This work demonstrates that mecA-harboring Staphylococcus isolates are common members of the nasal microbiota of the healthy companion animals studied (9.2%, 12/130 animals), including some high-level multiresistant isolates of S. pseudintermedius and S. conhii subsp. urealyticus. The detection, for the first time in South America, of USA1100-related CA-MRSA and of ST71 MRSP (European clone), colonizing companion animals, is of concern. Both S. pseudintermedius and S. aureus are important agents of infections for animals. The USA1100 CA-MRSA is a causative of severe and disseminated diseases in healthy children and adults. Additionally, MRSP is a nosocomial pathogen in veterinarian settings. It had already been demonstrated that the virulent ST71 MRSP is geographically spread over Europe and USA, with potential for zoonotic infections.

Keywords

CA-MRSACompanion animals S. aureus ClonalityMRCoNS S. pseudintermedius S. saprophyticus

Background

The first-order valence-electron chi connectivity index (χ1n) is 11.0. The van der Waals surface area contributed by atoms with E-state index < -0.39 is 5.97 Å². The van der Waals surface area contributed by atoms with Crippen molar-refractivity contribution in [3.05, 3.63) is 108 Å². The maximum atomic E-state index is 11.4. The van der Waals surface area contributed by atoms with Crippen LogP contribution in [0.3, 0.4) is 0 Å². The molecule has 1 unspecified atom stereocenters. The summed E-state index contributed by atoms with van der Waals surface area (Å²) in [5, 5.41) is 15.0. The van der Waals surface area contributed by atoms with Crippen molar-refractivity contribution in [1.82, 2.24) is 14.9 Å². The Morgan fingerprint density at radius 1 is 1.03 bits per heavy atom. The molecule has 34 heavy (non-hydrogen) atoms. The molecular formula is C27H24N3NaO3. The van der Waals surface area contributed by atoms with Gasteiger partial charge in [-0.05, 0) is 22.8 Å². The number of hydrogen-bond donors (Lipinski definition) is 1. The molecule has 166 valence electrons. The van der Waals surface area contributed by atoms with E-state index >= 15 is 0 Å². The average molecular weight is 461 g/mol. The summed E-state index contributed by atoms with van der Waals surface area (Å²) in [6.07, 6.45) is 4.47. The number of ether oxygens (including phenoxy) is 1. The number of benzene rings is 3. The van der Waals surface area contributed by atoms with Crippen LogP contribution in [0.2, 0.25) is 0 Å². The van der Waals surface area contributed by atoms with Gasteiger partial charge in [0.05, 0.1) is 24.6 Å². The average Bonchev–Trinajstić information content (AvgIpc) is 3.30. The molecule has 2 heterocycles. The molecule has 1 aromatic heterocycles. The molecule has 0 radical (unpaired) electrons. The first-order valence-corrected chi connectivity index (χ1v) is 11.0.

The end of the 1980 decade was marked by the emergency of community-acquired methicillin-resistant Staphylococcus aureus (CA-MRSA) among human populations from a remote area in Australia [1]. The first strain reported was named Western-Australia 1 (WA-1) and later genotyped as ST1-SCCmec IV. WA-1 isolates did not frequently carry the genes lukSF, encoding for the two subunits (S and F) of the Panton-Valentine leukocidin (PVL) [1, 2]. Soon after, CA-MRSA clones spread over different countries [3]. In the USA, three main PVL-positive CA-MRSA clones have been prevailing: USA 300 (ST8-SCCmec IV), USA 400 (ST1-SCCmec IV) and USA1100 (ST30-SCCmec IV), with USA 300 isolates (ST8-SCCmec IV, PVL+) ranking first among the causatives of skin/soft skin infections in healthy individuals from the community [46]. In Brazil, there are few reports on CA-MRSA infections and most of the isolates are related to USA 1100, which have been detected causing infections ranging from simple and localized to severe and invasive diseases, in previously healthy children and adults [7]. More recently, MRSA isolates have been found colonizing and infecting both companion and livestock animals with clear economical and public health implications [810]. The detection of MRSA in animals has raised concerns among scientists over their role as potential reservoirs or vectors for CA-MRSA infections in humans. Besides MRSA, other methicillin-resistant staphylococci (MRS) have recently been detected among companion animals such as methicillin-resistant Staphylococcus pseudintermedius (MRSP). S. pseudintermedius is a major cause of purulent and opportunistic infections in dogs, such as dermatitis, otitis and wound infections. Indeed, MRSP are frequently multidrug resistant pathogens resembling typical hospital isolates [11, 12].